The Bean Family

The Bean Family

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  • Beans'talk November 2016

    Download the November 2016 Beans'talk with photos here.

    Down and back again

    In September both of us traveled down to Peru on different dates to different parts of the country. Our time in Peru overlapped.

    Leadership conference

    I (Patti) was just outside Lima helping facilitate a leadership conference. Most of the participants were Peruvians representing eight different organizations. Each one is committed to helping people access Scripture in their own language. The emphasis of the week was on personal growth, particularly spiritual growth. I learned together with everyone else. Each member of the small group I mentored left with a growth plan. We’ll be checking in together over Skype in the months ahead.

  • Beans'Talk September 2016

    Download the September 2016 Beans'Talk with photos here.

     

    Is your God my God?

    Back in 1988 we helped facilitate a music festival in the village of Margos. We wanted to encourage the use and writing of praise songs in Quechua. There was lots of participation.

    Town officials were included on the program. One warmly welcomed visitors. Included in his welcome he commended to us the time to worship God.

    In Quechua the most common way to speak about God is to say “our God.” However, instead of mentioning the time to worship “our God,” this official said, “your God.” Immediately a murmur rippled through the crowd.

    Because of the way Quechua works, that phrase essentially meant, “your God, but not my God.” So what was meant to be a welcome ended up being, at best, an embarrasment.

    That works well for Pharoah

    In Quechua when Pharoah says, “I will let you go to sacrifice to the Lord your God in the wilderness,” it is clear that God is the God of the Israelites, but not Pharoah’s God. It works for any pagan ruler to say your God.

  • Beans'talk August 2016

    What do a Bible translator and a stone mason have in common? Read our Beans'talk to find out.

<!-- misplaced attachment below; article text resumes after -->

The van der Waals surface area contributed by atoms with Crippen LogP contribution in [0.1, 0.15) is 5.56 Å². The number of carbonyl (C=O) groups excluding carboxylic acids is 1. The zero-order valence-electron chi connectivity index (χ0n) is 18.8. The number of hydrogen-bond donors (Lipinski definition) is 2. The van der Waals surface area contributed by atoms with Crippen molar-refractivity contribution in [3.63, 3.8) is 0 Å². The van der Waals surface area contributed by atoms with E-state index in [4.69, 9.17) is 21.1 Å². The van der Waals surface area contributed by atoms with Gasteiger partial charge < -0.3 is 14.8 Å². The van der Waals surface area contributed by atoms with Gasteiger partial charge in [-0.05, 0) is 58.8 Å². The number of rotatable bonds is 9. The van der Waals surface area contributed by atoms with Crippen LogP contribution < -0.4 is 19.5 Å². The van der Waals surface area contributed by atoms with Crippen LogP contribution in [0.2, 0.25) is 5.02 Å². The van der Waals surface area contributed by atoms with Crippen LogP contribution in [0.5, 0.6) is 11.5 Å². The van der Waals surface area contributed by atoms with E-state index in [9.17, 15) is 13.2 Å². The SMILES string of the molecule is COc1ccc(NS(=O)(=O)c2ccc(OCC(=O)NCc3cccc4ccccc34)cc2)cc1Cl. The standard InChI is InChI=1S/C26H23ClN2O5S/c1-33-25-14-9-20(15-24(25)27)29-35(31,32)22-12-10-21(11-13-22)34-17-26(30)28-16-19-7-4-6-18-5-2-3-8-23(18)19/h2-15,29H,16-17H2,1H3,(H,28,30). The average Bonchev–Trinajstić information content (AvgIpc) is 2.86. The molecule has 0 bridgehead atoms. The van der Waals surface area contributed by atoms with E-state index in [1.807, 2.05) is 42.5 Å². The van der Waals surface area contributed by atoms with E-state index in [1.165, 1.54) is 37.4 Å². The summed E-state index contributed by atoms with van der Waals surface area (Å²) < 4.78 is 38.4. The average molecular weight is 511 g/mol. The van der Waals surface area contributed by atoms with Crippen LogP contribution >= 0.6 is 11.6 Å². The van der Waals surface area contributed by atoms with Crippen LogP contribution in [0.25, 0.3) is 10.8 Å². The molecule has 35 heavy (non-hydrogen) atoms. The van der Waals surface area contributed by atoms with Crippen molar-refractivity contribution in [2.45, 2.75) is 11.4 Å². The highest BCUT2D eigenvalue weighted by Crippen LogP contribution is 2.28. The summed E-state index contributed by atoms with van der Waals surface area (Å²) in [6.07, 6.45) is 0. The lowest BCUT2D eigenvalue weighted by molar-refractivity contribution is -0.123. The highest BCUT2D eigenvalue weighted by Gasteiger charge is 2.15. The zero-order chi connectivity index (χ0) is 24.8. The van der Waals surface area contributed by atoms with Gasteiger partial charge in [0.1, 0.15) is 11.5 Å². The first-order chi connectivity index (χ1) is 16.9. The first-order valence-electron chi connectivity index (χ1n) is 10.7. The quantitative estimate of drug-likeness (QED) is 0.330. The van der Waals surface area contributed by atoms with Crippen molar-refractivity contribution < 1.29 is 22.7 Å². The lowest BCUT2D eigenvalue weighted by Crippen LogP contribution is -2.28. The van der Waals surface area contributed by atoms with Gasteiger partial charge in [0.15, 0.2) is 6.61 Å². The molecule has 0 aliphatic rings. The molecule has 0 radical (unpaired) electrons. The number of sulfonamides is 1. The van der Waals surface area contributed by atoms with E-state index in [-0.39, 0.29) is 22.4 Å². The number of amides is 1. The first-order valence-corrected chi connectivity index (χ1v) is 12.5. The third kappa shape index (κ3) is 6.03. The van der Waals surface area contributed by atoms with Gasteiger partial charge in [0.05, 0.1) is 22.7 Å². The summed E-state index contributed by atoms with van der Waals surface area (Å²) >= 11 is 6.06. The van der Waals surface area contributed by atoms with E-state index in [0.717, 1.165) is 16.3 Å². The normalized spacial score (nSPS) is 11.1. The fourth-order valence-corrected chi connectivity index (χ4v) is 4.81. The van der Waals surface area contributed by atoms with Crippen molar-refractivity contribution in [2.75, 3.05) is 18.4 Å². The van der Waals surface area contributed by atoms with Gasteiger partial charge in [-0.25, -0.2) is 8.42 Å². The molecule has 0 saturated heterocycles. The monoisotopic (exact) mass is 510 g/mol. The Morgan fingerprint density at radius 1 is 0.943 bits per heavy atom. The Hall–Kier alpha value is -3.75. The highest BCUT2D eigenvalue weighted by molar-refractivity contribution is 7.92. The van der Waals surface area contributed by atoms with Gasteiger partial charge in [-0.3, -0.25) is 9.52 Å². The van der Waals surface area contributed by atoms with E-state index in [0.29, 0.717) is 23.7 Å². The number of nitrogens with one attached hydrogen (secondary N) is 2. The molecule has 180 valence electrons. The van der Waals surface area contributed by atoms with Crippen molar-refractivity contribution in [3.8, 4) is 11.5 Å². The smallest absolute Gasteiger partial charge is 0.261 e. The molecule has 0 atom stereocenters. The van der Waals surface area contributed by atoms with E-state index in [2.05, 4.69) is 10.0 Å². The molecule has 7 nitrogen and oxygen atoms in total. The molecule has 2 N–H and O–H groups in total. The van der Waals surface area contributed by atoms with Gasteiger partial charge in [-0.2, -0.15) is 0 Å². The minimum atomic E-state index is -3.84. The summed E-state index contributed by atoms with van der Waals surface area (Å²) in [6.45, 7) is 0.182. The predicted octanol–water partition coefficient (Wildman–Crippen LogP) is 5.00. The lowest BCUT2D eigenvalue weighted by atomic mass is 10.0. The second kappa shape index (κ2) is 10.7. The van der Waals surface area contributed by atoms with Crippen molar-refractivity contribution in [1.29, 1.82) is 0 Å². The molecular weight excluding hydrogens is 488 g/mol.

A cartoon and foto are included this month. Download the August 2016 Beans'talk here.

    Mark & Patti Bean

  • Beans'talk July 2016

    Download the July 2016 Beans'talk with photos here.

    Thank YOU!

    You’ve heard of hand-written thank yous. How about a hand-embroidered thank you? The thank you note above was presented to us the last day of April along with the handspun and woven blanket on the right.

    You who have been an integral part of the team by praying, giving and encouraging should consider your names included on this hand embroidered note. We aren’t in Peru on our own strength or resources. It takes a whole team. As the note says, “Thank you for working on God’s Word in our Quechua!”

    How long are you in the States for?

  • Beans'talk June 2016

    Download the June 2016 Beans'talk with lots of photos here.

    This is a BIG Beans'talk full of photos. We hope that doesn't prevent you from enjoying them.

    * There's a page of photos dedicated to the celebration in Peru.

    * And, there is a page dedicated to our time together with family.

    * There is also a brief third page with some praises and prayer requests

    God is good all - the - time. All the time, God - is - good!

    Mark & Patti Bean

  • Beans'talk May 2016

    Download the May Beans'talk with photos here.

    Snips of good news

    As the men all gathered for this last workshop they brought bits of good news with them.

    *Felipe and Shatu beamed when they announced that just the week before they finished recording the JESUS film for MYL Quechua speakers along with 17 other voices. We all had a part in getting the script ready. The first screening is to be sometime this summer. We’re thankful for others bringing the Good News to Quechua speakers, too.

    *Pedro left the last workshop with a stack of empty language surveys. At his church’s annual meeting of 80+ church leaders last month, they took time to go through two of the three different surveys.